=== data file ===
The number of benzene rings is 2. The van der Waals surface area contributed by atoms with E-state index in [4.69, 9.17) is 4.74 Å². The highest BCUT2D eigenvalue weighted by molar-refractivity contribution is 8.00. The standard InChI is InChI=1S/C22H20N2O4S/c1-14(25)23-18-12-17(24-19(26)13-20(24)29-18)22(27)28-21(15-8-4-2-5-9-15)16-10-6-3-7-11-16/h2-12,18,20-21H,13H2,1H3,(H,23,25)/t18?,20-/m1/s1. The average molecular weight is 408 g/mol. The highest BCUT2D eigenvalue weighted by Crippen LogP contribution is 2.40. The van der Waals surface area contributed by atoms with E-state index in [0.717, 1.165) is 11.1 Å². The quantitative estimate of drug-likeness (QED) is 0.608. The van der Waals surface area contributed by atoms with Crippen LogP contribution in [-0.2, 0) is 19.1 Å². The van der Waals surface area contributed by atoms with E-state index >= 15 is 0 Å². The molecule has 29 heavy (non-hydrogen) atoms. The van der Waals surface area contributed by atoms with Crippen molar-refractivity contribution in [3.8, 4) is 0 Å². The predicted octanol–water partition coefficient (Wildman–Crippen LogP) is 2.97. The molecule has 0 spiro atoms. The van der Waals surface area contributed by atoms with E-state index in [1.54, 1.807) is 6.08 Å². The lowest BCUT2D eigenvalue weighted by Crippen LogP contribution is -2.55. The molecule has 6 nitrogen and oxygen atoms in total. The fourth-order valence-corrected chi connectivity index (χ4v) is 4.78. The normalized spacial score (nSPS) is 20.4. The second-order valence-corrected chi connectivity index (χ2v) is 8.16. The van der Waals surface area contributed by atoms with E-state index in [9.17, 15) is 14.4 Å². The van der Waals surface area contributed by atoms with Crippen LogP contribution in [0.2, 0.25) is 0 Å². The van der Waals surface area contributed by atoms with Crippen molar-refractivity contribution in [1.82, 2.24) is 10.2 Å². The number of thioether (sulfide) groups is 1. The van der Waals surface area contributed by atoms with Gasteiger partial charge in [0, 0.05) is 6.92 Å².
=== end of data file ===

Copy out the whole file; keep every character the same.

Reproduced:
The number of benzene rings is 2. The van der Waals surface area contributed by atoms with E-state index in [4.69, 9.17) is 4.74 Å². The highest BCUT2D eigenvalue weighted by molar-refractivity contribution is 8.00. The standard InChI is InChI=1S/C22H20N2O4S/c1-14(25)23-18-12-17(24-19(26)13-20(24)29-18)22(27)28-21(15-8-4-2-5-9-15)16-10-6-3-7-11-16/h2-12,18,20-21H,13H2,1H3,(H,23,25)/t18?,20-/m1/s1. The average molecular weight is 408 g/mol. The highest BCUT2D eigenvalue weighted by Crippen LogP contribution is 2.40. The van der Waals surface area contributed by atoms with E-state index in [0.717, 1.165) is 11.1 Å². The quantitative estimate of drug-likeness (QED) is 0.608. The van der Waals surface area contributed by atoms with Crippen LogP contribution in [-0.2, 0) is 19.1 Å². The van der Waals surface area contributed by atoms with E-state index >= 15 is 0 Å². The molecule has 29 heavy (non-hydrogen) atoms. The van der Waals surface area contributed by atoms with Crippen molar-refractivity contribution in [3.8, 4) is 0 Å². The predicted octanol–water partition coefficient (Wildman–Crippen LogP) is 2.97. The molecule has 0 spiro atoms. The van der Waals surface area contributed by atoms with E-state index in [1.54, 1.807) is 6.08 Å². The lowest BCUT2D eigenvalue weighted by Crippen LogP contribution is -2.55. The molecule has 6 nitrogen and oxygen atoms in total. The fourth-order valence-corrected chi connectivity index (χ4v) is 4.78. The normalized spacial score (nSPS) is 20.4. The second-order valence-corrected chi connectivity index (χ2v) is 8.16. The van der Waals surface area contributed by atoms with E-state index in [9.17, 15) is 14.4 Å². The van der Waals surface area contributed by atoms with Crippen LogP contribution in [0.2, 0.25) is 0 Å². The van der Waals surface area contributed by atoms with Crippen molar-refractivity contribution in [1.82, 2.24) is 10.2 Å². The number of thioether (sulfide) groups is 1. The van der Waals surface area contributed by atoms with Gasteiger partial charge in [0, 0.05) is 6.92 Å².